Peony flowered dahlias resemble a double flower, but the central disc florets are visible. Surrounding the open center disc are two or more rows of surrounding ray florets. Those ray florets adjacent to the disc flowers may be smaller, twisted and or curled.
    View our catalog of Peony Dahlias.
    Anemone Flowering (AE)
    Anemone flowers are distinctive double flowers featuring a central, domed, pin cushion-like set of elongated tubular disc florets surrounded by one or more rings or rows of flattened ray florets.
    View our catalog of Anemone Flowered Dahlias.
    Collarette (CO)
    Collarettes are open faced dahlias with a visible central disc flower surrounded by a single row of flat, uniformly spaced ray florets. the ray florets may or may not overlap. Between the central disc and the ray florets is an inner ring, or collar, of small petaloids (half petals). These petaloids may be up to 50% of the length of the outer ray florets.
    View our catalog of Collarette Dahlias.
    Mignon Single (MS)
    Mignon Single dahlias must be less than 2 inches in diameter and are often on shorter plants. Otherwise, they are similar to Single dahlias with their visible central disk and a single row of evenly or uniformly spaced ray florets.
    View our catalog of Mignon Single Dahlias.
    Orchid Flowering (O)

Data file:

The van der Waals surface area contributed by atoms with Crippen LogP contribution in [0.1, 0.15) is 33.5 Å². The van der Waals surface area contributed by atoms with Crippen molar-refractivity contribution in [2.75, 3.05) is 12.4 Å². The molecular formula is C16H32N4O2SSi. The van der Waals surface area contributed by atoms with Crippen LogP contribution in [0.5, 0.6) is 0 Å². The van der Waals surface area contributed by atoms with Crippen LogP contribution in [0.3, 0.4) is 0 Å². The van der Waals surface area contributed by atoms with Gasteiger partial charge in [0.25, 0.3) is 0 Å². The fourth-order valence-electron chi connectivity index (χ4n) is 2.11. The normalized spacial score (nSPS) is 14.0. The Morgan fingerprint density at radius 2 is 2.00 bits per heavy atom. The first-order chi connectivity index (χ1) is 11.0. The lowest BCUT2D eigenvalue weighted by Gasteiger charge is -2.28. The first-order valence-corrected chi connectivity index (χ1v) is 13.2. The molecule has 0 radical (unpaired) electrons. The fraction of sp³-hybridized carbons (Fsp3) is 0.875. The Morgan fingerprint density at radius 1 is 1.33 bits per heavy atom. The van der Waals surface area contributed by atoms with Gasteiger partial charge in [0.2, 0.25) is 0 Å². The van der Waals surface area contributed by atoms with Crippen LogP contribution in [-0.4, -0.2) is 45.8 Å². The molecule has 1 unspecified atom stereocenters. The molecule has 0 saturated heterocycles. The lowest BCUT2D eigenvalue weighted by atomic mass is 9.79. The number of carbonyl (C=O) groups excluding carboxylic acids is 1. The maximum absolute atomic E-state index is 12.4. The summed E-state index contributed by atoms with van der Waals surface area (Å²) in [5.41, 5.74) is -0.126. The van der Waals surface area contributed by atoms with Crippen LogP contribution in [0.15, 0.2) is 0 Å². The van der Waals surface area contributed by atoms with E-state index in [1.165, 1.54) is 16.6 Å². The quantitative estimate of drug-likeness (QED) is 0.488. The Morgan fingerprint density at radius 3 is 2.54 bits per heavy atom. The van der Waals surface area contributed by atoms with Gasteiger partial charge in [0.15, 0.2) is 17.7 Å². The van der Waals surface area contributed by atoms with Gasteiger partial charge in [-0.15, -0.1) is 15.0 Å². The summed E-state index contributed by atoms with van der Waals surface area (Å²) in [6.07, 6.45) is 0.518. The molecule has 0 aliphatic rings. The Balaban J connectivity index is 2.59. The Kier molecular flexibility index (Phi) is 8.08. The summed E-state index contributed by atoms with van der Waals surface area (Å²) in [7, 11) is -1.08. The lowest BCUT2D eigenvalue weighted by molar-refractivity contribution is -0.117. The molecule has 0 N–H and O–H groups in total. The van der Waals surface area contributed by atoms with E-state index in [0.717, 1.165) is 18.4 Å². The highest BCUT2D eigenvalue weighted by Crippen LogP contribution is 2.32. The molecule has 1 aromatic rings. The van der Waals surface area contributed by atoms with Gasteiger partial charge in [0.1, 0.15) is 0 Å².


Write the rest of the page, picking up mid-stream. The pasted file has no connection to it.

Orchid flowering dahlias are open centered with a visible central disc. Surrounding the disc is a single row of evenly spaced ray florets in a flat plane. Individual ray florets must be involute (rolled forward) for at least 2/3 (66%) of their length and fully involute for at least 1/3 or 33% of their length. In their entirety, the ray florets should appear long and vaguely tubular.
    View our catalog of Orchid Flowering Dahlias.
    Novelty(N)
    The American Dahlia Society currently recognizes three different Novelty Classifications. They represent Dahlias which do not fit into other classifications.
    View our catalog of Novelty Dahlias.

    A special thanks goes out to the American Dahlia Society, the Colorado Dahlia society, the Fraser Valley Dahlia society and many others for providing information that enabled this article to come together.